This setting will double the power of all of the keyboard shortcuts above, and that’s not an exaggeration. Do you often have other windows open while in Zoom meetings? Well, with this setting, you can use your Zoom keyboard shortcuts even when you’re in another window. To turn it on, go to Settings > Keyboard Shortcuts and select “Enable Global Shortcut.”
When I’m on the go, I don’t always know when a meeting is about to start. On my phone, calendar reminders often go ignored (there are so many of them that it’s just too noisy to keep up). So I set up Zoom reminders to ensure that I never miss an important scheduled meeting.
Zoom recently turned on a bunch of privacy-related settings by default. One of those is the waiting room, which requires you to admit each attendee individually. Our calls are mostly internal anyway (and it can take a while to admit 10+ people individually), so we turned this setting off under Settings > In Meeting (Advanced) > Waiting room. (Note: It takes a while to scroll through all the options on this page, so we suggest you CTRL+F “waiting room” to find it quickly.)
This is more on the spectrum of “fun” than “useful,” but I love that it’s a feature. In Settings > Video, check “Touch up my appearance,” and Zoom will soften the focus on your camera, theoretically minimizing any issues with your skin.
We meet in Zoom, but we live in Slack. Which is why the Zoom/Slack integration is so helpful. You can use it to start Zoom meetings right from Slack. Just type “/zoom” in Slack to see all the options. We also use Slack’s recurring reminder feature to remind our team when the daily huddle is about to start, both 5 minutes in advance and right as the meeting is starting. To set this up, just type this into Slackbot:/remind #[roomname] every weekday at 9:55am that Daily Huddle is starting in 5 minutes! [zoom link]
Zapier connects Zoom with hundreds of other apps, but perhaps the most useful integration of all is scheduling tools. When you schedule a meeting with someone, whether using Calendly or Google Calendar, rather than following up with that person to send them a Zoom meeting link, or manually updating the calendar invite with the link, you can have Zapier automatically add your Zoom link to the event, making meeting scheduling hands-free. Note: Want more advice on all things remote work? Subscribe to our email list!
Just like anything else that you’re trying to accomplish, you’ll find the most success if you have a solid plan. You likely have long-term goals of music that you’d like to learn or skills that you’d like to acquire. This is a good start to making a practice plan. Be sure to always start each practice session with a plan as well. What are you hoping to accomplish in this practice session? What are specific things you can do to make that happen? Perhaps you’d like to work on the continuity of your piece. In this case, it would make sense to use your practice time running through your music, stopping as little as possible. Or, maybe you’d need to clean up some messy rhythms in the middle of your piece. Don’t run through your piece if you know there are some problem areas that need attention. Instead, go straight to the problem area and woodshed. Are you trying to master the musical expressiveness of your piece? In this case, don’t let yourself obsess over playing all of the correct notes and rhythms and instead focus on what your music is communicating. You’ll find that when you shift the focus from the logistics of what to play to the art of how to play, the notes and rhythms often fall into place.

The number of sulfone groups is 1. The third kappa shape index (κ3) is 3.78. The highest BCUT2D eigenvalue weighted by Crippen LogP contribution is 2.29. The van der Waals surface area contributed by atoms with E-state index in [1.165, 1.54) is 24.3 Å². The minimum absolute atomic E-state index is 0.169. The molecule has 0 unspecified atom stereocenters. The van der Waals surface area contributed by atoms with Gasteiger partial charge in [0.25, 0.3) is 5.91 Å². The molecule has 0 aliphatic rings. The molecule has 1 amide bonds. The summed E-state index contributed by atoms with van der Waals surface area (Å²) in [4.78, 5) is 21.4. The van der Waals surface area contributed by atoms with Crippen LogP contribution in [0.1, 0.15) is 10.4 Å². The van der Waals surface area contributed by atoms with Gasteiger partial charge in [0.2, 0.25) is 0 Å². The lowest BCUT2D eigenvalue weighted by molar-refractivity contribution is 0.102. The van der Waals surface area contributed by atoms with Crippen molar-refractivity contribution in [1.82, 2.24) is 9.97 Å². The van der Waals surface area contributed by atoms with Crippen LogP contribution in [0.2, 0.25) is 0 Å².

Keep in mind that your brain is like a sponge that absorbs the music that you hear. The more you let it soak up the sound of your music, the easier it is to get that music back out of you.
Make a point to actively listen to the music you are learning.
Active listening is its own unique activity that deserves all of your attention. When you are actively listening for the sake of learning your music, stop all other activity. Don’t try to clean your house, drive or browse the internet while you listen. Instead, close your eyes and really focus on the sound of the music. Think about the logistics of what your hands might be doing in order to make those sounds happen. Open the score and follow along. Listen several times in order to observe and take in everything that is happening in your music. Then, repeat this activity many times throughout your learning process.
Sometimes it makes sense to play the piece all the way through from start to finish. You might choose to do this first, just to get a scope of the entire piece. But, when you’re ready to get to work, break your music into small, workable sections. Focus on practicing phrases, whether it is 2, 4, or 8 measures at a time. Other ways to break apart the music would be to work through the A section, the exposition, or until the first repeat sign. Whichever approach you take, find clear starting and ending points in your music.
Don’t stop at the first page just because it’s the end of that page.
Playing to the end of a phrase will likely mean you’ll have to stop just before the end of a page or keep playing a few measures into the next page.
You can access your repeated tracks in the “Made for You” section. Spotify updates this section on a weekly basis.